The recipe for this rosemary focaccia is from the cookbook "Tasting Italy." Photo by: Carl Tremblay/America's Test Kichen via AP
February 20, 2019 11:06:10 AM
Centuries ago, focaccia began as a by-product: When bakers needed to gauge the heat of the wood-fired oven -- focaccia stems from focolare and means "fireplace" -- they would tear off a swatch of dough, flatten it, drizzle it with olive oil, and pop it into the hearth to bake as an edible oven thermometer.
From there evolved countless variations on the theme -- the stuffed pizza-like focaccia in Puglia and Calabria, the ring-shaped focaccia in Naples, focaccia made from rich or lean doughs, and even sweet versions. That said, it's the dimpled, chewy, herb-topped deep-dish focaccia alla genovese that's most fundamental.
As is traditional, our recipe starts with a sponge -- a mixture of flour, yeast, and water that ferments for at least 6 hours before it's added to the bulk dough. The sponge helped develop gluten (which gives breads structure and chew), depth of flavor, and a hint of tang.
Rather than knead the dough, we simply used a series of gentle folds, which developed the gluten structure further while also incorporating air for a tender interior crumb. (This method was also helpful because our dough was quite wet and therefore difficult to knead; the more hydrated a bread dough, the more open and bubbly its crumb -- a characteristic we were looking for in focaccia -- because steam bubbles form and expand more readily.)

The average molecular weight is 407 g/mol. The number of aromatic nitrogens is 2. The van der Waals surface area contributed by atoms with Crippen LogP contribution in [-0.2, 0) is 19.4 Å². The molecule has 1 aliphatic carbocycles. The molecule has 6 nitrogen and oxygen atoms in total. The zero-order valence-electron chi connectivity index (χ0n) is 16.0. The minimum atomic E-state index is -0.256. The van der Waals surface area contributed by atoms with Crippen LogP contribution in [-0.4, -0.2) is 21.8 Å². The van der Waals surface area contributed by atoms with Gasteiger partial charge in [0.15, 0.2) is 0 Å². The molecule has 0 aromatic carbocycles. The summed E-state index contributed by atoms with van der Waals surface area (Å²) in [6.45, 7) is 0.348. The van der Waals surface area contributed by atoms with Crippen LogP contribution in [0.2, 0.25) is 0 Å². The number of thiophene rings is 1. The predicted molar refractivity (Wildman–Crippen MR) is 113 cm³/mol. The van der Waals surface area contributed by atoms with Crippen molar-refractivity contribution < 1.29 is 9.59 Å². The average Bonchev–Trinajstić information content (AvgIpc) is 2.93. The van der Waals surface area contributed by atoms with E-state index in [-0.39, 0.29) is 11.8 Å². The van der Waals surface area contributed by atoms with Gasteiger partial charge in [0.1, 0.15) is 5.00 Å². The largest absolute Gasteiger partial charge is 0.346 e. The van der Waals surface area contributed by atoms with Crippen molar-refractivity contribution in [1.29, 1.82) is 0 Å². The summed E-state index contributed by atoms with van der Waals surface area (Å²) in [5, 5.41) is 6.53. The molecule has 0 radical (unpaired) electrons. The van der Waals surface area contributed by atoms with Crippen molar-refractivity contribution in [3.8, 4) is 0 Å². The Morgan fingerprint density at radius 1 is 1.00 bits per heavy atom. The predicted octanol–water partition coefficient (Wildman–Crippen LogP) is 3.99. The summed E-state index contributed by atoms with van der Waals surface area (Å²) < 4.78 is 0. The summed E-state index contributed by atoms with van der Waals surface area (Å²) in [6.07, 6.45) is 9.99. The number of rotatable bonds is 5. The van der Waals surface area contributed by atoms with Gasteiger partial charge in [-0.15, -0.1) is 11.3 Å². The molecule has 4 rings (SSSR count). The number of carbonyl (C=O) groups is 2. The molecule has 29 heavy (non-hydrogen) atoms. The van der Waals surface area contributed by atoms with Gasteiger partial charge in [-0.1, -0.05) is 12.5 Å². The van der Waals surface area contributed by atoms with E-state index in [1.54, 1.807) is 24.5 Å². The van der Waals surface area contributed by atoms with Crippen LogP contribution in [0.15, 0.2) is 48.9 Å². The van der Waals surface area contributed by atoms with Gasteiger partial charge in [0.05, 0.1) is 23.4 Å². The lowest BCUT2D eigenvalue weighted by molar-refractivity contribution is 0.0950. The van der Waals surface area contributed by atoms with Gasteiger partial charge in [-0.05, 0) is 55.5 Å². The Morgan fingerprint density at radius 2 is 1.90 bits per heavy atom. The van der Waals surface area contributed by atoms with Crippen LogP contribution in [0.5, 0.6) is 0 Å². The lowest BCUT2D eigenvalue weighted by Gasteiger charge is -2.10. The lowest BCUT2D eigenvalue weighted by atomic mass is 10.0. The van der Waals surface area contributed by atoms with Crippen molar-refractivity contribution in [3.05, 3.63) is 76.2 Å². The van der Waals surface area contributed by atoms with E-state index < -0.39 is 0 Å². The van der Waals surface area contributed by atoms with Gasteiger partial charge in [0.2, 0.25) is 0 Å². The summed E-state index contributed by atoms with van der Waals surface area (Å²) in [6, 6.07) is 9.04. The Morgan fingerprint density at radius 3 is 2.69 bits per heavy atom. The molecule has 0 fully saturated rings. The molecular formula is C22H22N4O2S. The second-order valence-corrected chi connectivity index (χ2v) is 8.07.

Fruity olive oil is a requisite ingredient, but when we added it straight to the dough, it turned the bread dense and cakelike. Instead, we baked the bread in cake pans coated with a couple tablespoons of oil. Be sure to reduce the temperature immediately after putting the loaves in the oven.
Servings: 12-16 (Makes two 9-inch round loaves)
Start to finish: 4 1/2 hours plus 6 hours fermenting time
1/2 cup (2 1/2 ounces) all-purpose flour
1/3 cup water, room temperature
1/4 teaspoon instant or rapid-rise yeast
2 1/2 cups (12 1/2 ounces) all-purpose flour
1 1/4 cups water, room temperature
1 teaspoon instant or rapid-rise yeast
1/4 cup extra-virgin olive oil
2 tablespoons chopped fresh rosemary
Nutrition information per serving: 158 calories; 45 calories from fat; 5 g fat (1 g saturated; 0 g trans fats); 0 mg cholesterol; 81 mg sodium; 24 g carbohydrate; 1 g fiber; 0 g sugar; 3 g protein.